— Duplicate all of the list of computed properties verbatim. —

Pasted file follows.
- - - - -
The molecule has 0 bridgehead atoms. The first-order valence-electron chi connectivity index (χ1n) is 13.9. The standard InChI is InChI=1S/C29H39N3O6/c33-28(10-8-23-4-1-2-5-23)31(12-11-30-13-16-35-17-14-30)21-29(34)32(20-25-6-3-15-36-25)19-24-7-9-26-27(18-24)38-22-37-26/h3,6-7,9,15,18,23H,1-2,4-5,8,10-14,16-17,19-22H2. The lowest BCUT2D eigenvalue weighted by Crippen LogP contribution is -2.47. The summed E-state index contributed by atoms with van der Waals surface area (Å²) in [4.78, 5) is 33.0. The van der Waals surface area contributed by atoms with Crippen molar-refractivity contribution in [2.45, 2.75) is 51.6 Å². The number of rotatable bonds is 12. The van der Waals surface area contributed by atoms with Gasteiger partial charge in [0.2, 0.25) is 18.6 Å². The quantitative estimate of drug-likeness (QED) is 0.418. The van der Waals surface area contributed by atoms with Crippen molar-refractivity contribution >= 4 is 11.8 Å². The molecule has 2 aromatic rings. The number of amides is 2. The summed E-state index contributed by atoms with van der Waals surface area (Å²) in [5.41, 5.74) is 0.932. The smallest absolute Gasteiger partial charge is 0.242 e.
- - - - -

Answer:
The molecule has 0 bridgehead atoms. The first-order valence-electron chi connectivity index (χ1n) is 13.9. The standard InChI is InChI=1S/C29H39N3O6/c33-28(10-8-23-4-1-2-5-23)31(12-11-30-13-16-35-17-14-30)21-29(34)32(20-25-6-3-15-36-25)19-24-7-9-26-27(18-24)38-22-37-26/h3,6-7,9,15,18,23H,1-2,4-5,8,10-14,16-17,19-22H2. The lowest BCUT2D eigenvalue weighted by Crippen LogP contribution is -2.47. The summed E-state index contributed by atoms with van der Waals surface area (Å²) in [4.78, 5) is 33.0. The van der Waals surface area contributed by atoms with Crippen molar-refractivity contribution in [2.45, 2.75) is 51.6 Å². The number of rotatable bonds is 12. The van der Waals surface area contributed by atoms with Gasteiger partial charge in [0.2, 0.25) is 18.6 Å². The quantitative estimate of drug-likeness (QED) is 0.418. The van der Waals surface area contributed by atoms with Crippen molar-refractivity contribution >= 4 is 11.8 Å². The molecule has 2 aromatic rings. The number of amides is 2. The summed E-state index contributed by atoms with van der Waals surface area (Å²) in [5.41, 5.74) is 0.932. The smallest absolute Gasteiger partial charge is 0.242 e.